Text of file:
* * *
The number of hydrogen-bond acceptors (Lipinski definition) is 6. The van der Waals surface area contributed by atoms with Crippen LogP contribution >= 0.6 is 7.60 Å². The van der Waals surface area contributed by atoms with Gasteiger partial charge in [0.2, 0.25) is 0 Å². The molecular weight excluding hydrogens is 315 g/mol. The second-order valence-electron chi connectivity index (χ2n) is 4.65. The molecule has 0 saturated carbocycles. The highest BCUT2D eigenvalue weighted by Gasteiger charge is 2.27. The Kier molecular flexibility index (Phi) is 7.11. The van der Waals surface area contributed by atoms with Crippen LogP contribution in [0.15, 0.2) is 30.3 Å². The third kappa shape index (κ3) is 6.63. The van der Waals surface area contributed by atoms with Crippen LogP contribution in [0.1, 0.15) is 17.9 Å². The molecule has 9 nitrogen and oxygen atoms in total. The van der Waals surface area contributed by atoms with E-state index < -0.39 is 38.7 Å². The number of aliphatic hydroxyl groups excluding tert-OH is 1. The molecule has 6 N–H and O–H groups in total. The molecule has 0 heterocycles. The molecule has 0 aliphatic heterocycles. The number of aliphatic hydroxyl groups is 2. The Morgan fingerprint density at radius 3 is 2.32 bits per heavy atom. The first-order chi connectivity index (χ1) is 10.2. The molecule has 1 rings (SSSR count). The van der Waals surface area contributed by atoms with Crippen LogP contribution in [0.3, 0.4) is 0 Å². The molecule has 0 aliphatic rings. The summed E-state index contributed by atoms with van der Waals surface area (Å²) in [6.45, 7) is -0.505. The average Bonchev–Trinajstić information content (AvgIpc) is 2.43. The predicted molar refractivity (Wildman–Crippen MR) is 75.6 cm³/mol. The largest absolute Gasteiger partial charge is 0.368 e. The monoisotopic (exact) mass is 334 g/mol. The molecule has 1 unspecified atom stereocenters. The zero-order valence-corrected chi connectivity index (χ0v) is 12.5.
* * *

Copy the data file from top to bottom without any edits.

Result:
The number of hydrogen-bond acceptors (Lipinski definition) is 6. The van der Waals surface area contributed by atoms with Crippen LogP contribution >= 0.6 is 7.60 Å². The van der Waals surface area contributed by atoms with Gasteiger partial charge in [0.2, 0.25) is 0 Å². The molecular weight excluding hydrogens is 315 g/mol. The second-order valence-electron chi connectivity index (χ2n) is 4.65. The molecule has 0 saturated carbocycles. The highest BCUT2D eigenvalue weighted by Gasteiger charge is 2.27. The Kier molecular flexibility index (Phi) is 7.11. The van der Waals surface area contributed by atoms with Crippen LogP contribution in [0.15, 0.2) is 30.3 Å². The third kappa shape index (κ3) is 6.63. The van der Waals surface area contributed by atoms with Crippen LogP contribution in [0.1, 0.15) is 17.9 Å². The molecule has 9 nitrogen and oxygen atoms in total. The van der Waals surface area contributed by atoms with E-state index < -0.39 is 38.7 Å². The number of aliphatic hydroxyl groups excluding tert-OH is 1. The molecule has 6 N–H and O–H groups in total. The molecule has 0 heterocycles. The molecule has 0 aliphatic heterocycles. The number of aliphatic hydroxyl groups is 2. The Morgan fingerprint density at radius 3 is 2.32 bits per heavy atom. The first-order chi connectivity index (χ1) is 10.2. The molecule has 1 rings (SSSR count). The van der Waals surface area contributed by atoms with Crippen LogP contribution in [0.3, 0.4) is 0 Å². The molecule has 0 aliphatic rings. The summed E-state index contributed by atoms with van der Waals surface area (Å²) in [6.45, 7) is -0.505. The average Bonchev–Trinajstić information content (AvgIpc) is 2.43. The predicted molar refractivity (Wildman–Crippen MR) is 75.6 cm³/mol. The largest absolute Gasteiger partial charge is 0.368 e. The monoisotopic (exact) mass is 334 g/mol. The molecule has 1 unspecified atom stereocenters. The zero-order valence-corrected chi connectivity index (χ0v) is 12.5.